|The Shantae, Mega Man and Castlevania series may not seem to have a whole lot in common, except for the fact that all three have been generally well-received (and that all three are video game series), but in fact they share one universal theme: their developers, WayForward, Capcom and Konami, all got their start making a whole lot of licensed video games.
For WayForward, it was Sabrina: The Animated Series: Zapped! (and its partner, Spooked!), as well as Wendy: Every Witch Way, Godzilla: Domination and The Scorpion King: Sword of Osiris. Capcom found its path by making games such as the NES Darkwing Duck and The Magical Quest: Mickey and Minnie, as well as a whole host of Disney movie games that boys and girls and grown-ups alike actually enjoyed quite a lot. Finally, Konami developed a couple of arcade games about the Teenage Mutant Ninja Turtles, as well as the Aliens franchise. You might have heard of them, because they’re– you guessed it– pretty darn great games as well.
But now, we associate WayForward with teenage witches and Capcom with Mickey Mouse about as much as we associate Christmas with leprechauns. At some point, these game companies got big– and people started playing their games even more. Admittedly, it’s pretty easy to say that companies with talent like Konami are going to make it big eventually, but even Nintendo had to get its start somewhere. (Remember those Hanafuda cards Nintendo used to make? They got crazy big when Nintendo started licensing Mickey’s image to put on them.)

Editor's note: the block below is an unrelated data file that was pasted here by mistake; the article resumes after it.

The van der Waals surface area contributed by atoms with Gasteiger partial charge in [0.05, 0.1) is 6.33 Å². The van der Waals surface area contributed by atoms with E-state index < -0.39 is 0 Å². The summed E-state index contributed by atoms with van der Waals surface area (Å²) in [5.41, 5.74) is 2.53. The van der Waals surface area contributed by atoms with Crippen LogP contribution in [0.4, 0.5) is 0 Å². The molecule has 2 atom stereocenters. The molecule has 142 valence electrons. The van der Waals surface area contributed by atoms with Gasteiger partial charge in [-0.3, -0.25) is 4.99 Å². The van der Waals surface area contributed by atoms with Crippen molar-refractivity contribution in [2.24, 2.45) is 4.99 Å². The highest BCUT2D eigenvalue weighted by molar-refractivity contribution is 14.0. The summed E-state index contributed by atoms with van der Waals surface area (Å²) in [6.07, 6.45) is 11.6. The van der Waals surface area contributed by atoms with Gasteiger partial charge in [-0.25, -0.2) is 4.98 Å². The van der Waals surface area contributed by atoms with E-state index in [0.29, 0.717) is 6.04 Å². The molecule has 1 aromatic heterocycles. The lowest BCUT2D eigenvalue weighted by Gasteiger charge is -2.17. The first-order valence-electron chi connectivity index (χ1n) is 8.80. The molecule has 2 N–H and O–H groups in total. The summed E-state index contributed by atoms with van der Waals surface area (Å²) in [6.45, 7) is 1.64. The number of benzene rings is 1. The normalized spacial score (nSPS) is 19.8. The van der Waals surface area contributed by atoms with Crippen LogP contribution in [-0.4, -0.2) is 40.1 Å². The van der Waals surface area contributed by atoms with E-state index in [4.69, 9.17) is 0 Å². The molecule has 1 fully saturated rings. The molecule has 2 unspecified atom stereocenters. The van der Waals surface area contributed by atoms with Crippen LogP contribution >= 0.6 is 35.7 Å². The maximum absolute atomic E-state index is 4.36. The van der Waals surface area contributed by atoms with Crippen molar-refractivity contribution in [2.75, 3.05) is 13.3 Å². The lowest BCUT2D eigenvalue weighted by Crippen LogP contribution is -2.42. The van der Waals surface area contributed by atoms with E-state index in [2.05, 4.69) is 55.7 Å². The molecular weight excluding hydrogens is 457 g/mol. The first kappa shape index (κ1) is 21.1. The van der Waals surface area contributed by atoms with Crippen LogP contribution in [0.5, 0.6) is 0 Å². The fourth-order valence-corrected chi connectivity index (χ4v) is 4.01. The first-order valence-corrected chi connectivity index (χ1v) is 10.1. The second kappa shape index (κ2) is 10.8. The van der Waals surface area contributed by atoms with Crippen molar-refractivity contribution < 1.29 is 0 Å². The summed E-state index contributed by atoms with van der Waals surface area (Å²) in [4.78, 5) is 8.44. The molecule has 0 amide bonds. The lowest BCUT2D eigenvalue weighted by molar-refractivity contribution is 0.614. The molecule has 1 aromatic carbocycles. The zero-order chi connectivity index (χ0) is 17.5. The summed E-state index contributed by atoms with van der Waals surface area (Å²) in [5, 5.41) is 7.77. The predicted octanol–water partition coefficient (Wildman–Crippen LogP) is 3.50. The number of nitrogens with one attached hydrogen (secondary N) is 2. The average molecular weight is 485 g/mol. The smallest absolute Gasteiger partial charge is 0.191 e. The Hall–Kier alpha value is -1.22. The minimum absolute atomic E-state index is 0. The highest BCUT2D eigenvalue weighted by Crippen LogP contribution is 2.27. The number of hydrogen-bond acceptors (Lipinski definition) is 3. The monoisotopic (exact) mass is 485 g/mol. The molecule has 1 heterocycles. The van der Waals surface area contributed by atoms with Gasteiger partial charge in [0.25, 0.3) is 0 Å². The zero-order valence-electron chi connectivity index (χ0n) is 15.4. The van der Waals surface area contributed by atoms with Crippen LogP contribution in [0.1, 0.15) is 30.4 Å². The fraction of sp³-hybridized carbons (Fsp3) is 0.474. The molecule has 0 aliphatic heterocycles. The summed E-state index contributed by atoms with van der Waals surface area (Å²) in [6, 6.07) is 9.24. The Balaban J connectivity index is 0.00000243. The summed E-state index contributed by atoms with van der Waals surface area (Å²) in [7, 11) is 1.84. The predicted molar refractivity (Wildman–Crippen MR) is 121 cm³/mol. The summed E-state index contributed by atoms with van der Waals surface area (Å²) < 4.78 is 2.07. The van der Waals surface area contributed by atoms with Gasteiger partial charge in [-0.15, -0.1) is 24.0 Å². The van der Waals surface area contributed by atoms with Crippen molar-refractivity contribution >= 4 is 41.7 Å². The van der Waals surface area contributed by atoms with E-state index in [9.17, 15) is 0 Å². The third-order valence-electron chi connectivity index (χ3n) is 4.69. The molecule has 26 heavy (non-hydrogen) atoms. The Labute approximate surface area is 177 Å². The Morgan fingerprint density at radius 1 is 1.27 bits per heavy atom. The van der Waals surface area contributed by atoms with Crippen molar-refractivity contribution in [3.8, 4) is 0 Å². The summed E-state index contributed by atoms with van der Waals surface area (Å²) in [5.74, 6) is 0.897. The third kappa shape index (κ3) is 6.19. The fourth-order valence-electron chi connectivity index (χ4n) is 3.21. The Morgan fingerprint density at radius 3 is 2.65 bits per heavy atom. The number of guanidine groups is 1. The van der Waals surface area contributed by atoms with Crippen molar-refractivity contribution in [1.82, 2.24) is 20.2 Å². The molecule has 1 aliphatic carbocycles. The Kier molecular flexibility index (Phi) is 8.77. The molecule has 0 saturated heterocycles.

The fact is, sure, licensed games may not be the best ones out there– the infamous E.T. game for Atari stands out, though the one that I remember most is the GBC Austin Powers game that was modeled after a PC game and yet took longer than one to boot up– but they’re nevertheless important for helping even the smallest video game company rig up its idea-crankin’ gears. As we all know, WayForward’s now kicking out quality by the boatload with Shantae: Risky’s Revenge and A Boy and His Blob, while still making decent licensed games like Batman: The Brave and the Bold. Capcom’s even more successful with its Street Fighter and Mega Man series (and still licensing to some extent– Marvel vs. Capcom says hi). Though I can’t say I’m much of a prophet, I’d gamble that without making these licensed games, companies like WayForward wouldn’t have nearly enough capital to create any of their own intellectual property, much less games that further their own artistic visions.
I understand the argument that video games based on movies and television shows are often more akin to clunky boulders than diamonds in the rough, but we’ve got to give them a break. Companies need to make money somehow, and if they do, that means a whole lot more fun for the rest of us as well.
Be sure to let your voice be heard below in the comments. Tell us whom you agree with and why, or spit in both of the staffers’ faces with your own opinion.